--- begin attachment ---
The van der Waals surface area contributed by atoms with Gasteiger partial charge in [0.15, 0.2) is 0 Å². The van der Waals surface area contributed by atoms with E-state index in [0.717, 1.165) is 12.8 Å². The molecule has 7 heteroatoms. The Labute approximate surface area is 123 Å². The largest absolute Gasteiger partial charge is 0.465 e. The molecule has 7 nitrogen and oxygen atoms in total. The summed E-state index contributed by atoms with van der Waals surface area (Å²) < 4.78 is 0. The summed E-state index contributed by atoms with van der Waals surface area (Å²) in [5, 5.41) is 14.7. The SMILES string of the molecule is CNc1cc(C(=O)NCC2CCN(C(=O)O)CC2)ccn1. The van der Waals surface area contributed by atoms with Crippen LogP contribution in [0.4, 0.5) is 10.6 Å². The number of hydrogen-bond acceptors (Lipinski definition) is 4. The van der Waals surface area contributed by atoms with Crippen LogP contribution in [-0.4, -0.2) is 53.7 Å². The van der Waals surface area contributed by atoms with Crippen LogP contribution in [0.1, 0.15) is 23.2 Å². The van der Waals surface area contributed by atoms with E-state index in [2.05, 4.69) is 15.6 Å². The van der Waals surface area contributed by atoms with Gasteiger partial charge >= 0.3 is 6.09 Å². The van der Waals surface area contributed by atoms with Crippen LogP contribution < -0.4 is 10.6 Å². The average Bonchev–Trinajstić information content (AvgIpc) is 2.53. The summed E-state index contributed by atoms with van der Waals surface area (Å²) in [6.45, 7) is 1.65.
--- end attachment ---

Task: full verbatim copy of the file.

The van der Waals surface area contributed by atoms with Gasteiger partial charge in [0.15, 0.2) is 0 Å². The van der Waals surface area contributed by atoms with E-state index in [0.717, 1.165) is 12.8 Å². The molecule has 7 heteroatoms. The Labute approximate surface area is 123 Å². The largest absolute Gasteiger partial charge is 0.465 e. The molecule has 7 nitrogen and oxygen atoms in total. The summed E-state index contributed by atoms with van der Waals surface area (Å²) < 4.78 is 0. The summed E-state index contributed by atoms with van der Waals surface area (Å²) in [5, 5.41) is 14.7. The SMILES string of the molecule is CNc1cc(C(=O)NCC2CCN(C(=O)O)CC2)ccn1. The van der Waals surface area contributed by atoms with Crippen LogP contribution in [0.4, 0.5) is 10.6 Å². The number of hydrogen-bond acceptors (Lipinski definition) is 4. The van der Waals surface area contributed by atoms with Crippen LogP contribution in [-0.4, -0.2) is 53.7 Å². The van der Waals surface area contributed by atoms with Crippen LogP contribution in [0.1, 0.15) is 23.2 Å². The van der Waals surface area contributed by atoms with E-state index in [2.05, 4.69) is 15.6 Å². The van der Waals surface area contributed by atoms with Gasteiger partial charge >= 0.3 is 6.09 Å². The van der Waals surface area contributed by atoms with Crippen LogP contribution < -0.4 is 10.6 Å². The average Bonchev–Trinajstić information content (AvgIpc) is 2.53. The summed E-state index contributed by atoms with van der Waals surface area (Å²) in [6.45, 7) is 1.65.